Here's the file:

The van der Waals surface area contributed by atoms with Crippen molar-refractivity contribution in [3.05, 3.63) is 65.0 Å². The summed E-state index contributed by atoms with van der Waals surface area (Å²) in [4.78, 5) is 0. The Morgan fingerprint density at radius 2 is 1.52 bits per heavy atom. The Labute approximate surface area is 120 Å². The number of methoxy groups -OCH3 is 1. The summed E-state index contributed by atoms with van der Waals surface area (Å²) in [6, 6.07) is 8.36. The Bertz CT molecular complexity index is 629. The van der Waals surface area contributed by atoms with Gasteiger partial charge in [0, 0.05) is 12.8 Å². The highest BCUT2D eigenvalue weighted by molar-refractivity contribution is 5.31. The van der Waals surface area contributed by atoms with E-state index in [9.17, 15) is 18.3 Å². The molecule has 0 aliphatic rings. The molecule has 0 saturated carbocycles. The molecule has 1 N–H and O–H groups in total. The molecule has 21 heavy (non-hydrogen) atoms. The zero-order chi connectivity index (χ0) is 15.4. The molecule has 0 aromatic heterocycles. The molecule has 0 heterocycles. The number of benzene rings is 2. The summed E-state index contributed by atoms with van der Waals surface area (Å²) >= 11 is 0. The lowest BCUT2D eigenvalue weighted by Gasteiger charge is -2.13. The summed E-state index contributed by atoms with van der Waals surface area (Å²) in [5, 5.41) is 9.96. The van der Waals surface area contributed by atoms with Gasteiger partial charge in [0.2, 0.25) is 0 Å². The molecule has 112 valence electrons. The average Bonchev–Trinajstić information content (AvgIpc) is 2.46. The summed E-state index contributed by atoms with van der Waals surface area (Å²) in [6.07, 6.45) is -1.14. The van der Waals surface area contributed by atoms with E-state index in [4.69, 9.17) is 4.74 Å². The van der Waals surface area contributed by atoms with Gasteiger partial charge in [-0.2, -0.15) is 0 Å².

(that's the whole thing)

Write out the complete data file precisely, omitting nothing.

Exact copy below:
The van der Waals surface area contributed by atoms with Crippen molar-refractivity contribution in [3.05, 3.63) is 65.0 Å². The summed E-state index contributed by atoms with van der Waals surface area (Å²) in [4.78, 5) is 0. The Morgan fingerprint density at radius 2 is 1.52 bits per heavy atom. The Labute approximate surface area is 120 Å². The number of methoxy groups -OCH3 is 1. The summed E-state index contributed by atoms with van der Waals surface area (Å²) in [6, 6.07) is 8.36. The Bertz CT molecular complexity index is 629. The van der Waals surface area contributed by atoms with Gasteiger partial charge in [0, 0.05) is 12.8 Å². The highest BCUT2D eigenvalue weighted by molar-refractivity contribution is 5.31. The van der Waals surface area contributed by atoms with E-state index in [9.17, 15) is 18.3 Å². The molecule has 0 aliphatic rings. The molecule has 0 saturated carbocycles. The molecule has 1 N–H and O–H groups in total. The molecule has 21 heavy (non-hydrogen) atoms. The zero-order chi connectivity index (χ0) is 15.4. The molecule has 0 aromatic heterocycles. The molecule has 0 heterocycles. The number of benzene rings is 2. The summed E-state index contributed by atoms with van der Waals surface area (Å²) >= 11 is 0. The lowest BCUT2D eigenvalue weighted by Gasteiger charge is -2.13. The summed E-state index contributed by atoms with van der Waals surface area (Å²) in [5, 5.41) is 9.96. The van der Waals surface area contributed by atoms with Gasteiger partial charge in [0.2, 0.25) is 0 Å². The molecule has 112 valence electrons. The average Bonchev–Trinajstić information content (AvgIpc) is 2.46. The summed E-state index contributed by atoms with van der Waals surface area (Å²) in [6.07, 6.45) is -1.14. The van der Waals surface area contributed by atoms with E-state index in [4.69, 9.17) is 4.74 Å². The van der Waals surface area contributed by atoms with Gasteiger partial charge in [-0.2, -0.15) is 0 Å².